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Scotland announces bill to raise animal cruelty sentences
Scotland has one of the lowest animal cruelty prison sentences in the whole of Europe.
Announcement could have major implications for England and Wales

The Scottish government has announced a bill to raise the maximum prison sentence for serious animal abusers to five years.

The news comes just weeks after Battersea Dogs and Cats Home launched its campaign to increase Scotland’s current 12-month sentence.

Research by the organisation revealed that Scotland has one of the lowest animal cruelty prison sentences in the whole of Europe. Only five other countries, including England and Wales, have lower sentences for animal cruelty.

Welcoming the announcement, Battersea’s chief executive Claire Horton said: "Battersea is thrilled by this news from the Scottish Government, as a five-year deterrent in Scotland could go a long way to help many animals that are the innocent victims of unacceptable cruelty.
 
“When we launched our campaign in Scotland last month, there was a momentum building amongst Scots in favour of tougher sentences and today’s news proves the Government is listening. They recognise 12 months is simply not enough for some of the horrific cases of animal cruelty that come through the Courts, nor does it deter other would-be animal abusers.
 
She continued: "There’s still a way to go before the Scottish Government’s bold announcement today becomes law, as it needs support from the other Holyrood parties.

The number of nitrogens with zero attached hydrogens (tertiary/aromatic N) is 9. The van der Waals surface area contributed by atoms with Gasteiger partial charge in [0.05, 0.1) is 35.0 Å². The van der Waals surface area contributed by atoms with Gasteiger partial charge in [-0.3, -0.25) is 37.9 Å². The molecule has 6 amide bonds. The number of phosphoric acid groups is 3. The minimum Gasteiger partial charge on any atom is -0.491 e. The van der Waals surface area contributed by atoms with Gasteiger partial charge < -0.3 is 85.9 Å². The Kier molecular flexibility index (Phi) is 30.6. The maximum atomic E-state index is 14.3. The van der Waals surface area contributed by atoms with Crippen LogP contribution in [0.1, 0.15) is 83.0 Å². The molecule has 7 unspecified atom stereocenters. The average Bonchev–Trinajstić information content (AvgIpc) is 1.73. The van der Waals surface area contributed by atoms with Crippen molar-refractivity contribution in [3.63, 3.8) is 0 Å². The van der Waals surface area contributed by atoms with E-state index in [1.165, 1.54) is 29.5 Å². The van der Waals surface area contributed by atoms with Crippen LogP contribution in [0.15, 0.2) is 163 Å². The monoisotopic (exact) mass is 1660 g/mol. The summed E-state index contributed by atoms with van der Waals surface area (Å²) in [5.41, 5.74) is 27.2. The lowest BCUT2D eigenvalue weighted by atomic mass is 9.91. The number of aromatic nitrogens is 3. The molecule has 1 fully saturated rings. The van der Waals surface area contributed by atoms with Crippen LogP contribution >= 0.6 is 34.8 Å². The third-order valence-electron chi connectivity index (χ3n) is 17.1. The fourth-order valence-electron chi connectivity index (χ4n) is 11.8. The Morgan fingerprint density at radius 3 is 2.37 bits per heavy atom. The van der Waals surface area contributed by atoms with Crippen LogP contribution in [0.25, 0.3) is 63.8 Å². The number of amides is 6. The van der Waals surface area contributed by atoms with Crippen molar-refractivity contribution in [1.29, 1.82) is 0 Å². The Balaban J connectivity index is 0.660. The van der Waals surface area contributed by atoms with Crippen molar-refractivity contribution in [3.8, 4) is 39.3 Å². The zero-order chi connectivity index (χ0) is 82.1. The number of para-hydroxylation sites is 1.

“A five-year sentence means courts have the power to appropriately punish the most shocking offences of animal cruelty. Battersea is urging animal lovers to respond to this call for action and contact their MSPs, to make it abundantly clear to all politicians that the Scottish public want to see five-year sentences become a reality. We commend the Scottish Government for their announcement today and Battersea is willing to help in any way we can to make this change happen.”

Claire Horton added that the Scottish government’s announcement could have major implications for England and Wales, where the maximum prison sentence for animal cruelty is six months.

She added: “Battersea is calling for tougher cruelty sentences north and south of the border. So, with Scotland now wanting to bring in five-year sentences, I sincerely hope this will make England and Wales now move to follow suit.”

To assist with Battersea's campaign and help bring the Scottish Government's plans to fruition, visit www.battersea.org.uk/NotFunny.
 

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Webinar to share tips on impactful consultations

News Story 1
 A webinar to help veterinary professionals communicate more effectively with their clients is set to be hosted by the World Small Animal Veterinary Association (WSAVA).

Taking place on Thursday 30 September, 'Top Tips for Impactful Consultations' will be led by Suzanne Rogers, co-director of Human Behaviour Change for Animals and Dr Natasha Lee, chair of the WSAVA's Animal Wellness and Welfare Committee.

For more information about the webinar, click here

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News Shorts
New online CPD otitis podcast created

A new 15 minute podcast on treating animals with otitis has been created by Dechra Veterinary Products. Featuring general practice vet Carolyn Kyte and veterinary dermatology specialist Natalie Barnard, the two vets will discuss their experiences treating otitis, and why owners are significant in successful treatment.

Dechra Brand Manager Carol Morgan commented: "What Carolyn and Natalie bring to the table with their new podcast for the Dechra Academy is a light and insightful discussion about communication and education being the keystone for better otitis outcomes and how vets can improve on their consultation skills to handle cases better."`

The podcast, called 'Think Differently about Otitis', is available to access for free on the Dechra Academy on-demand learning platform here.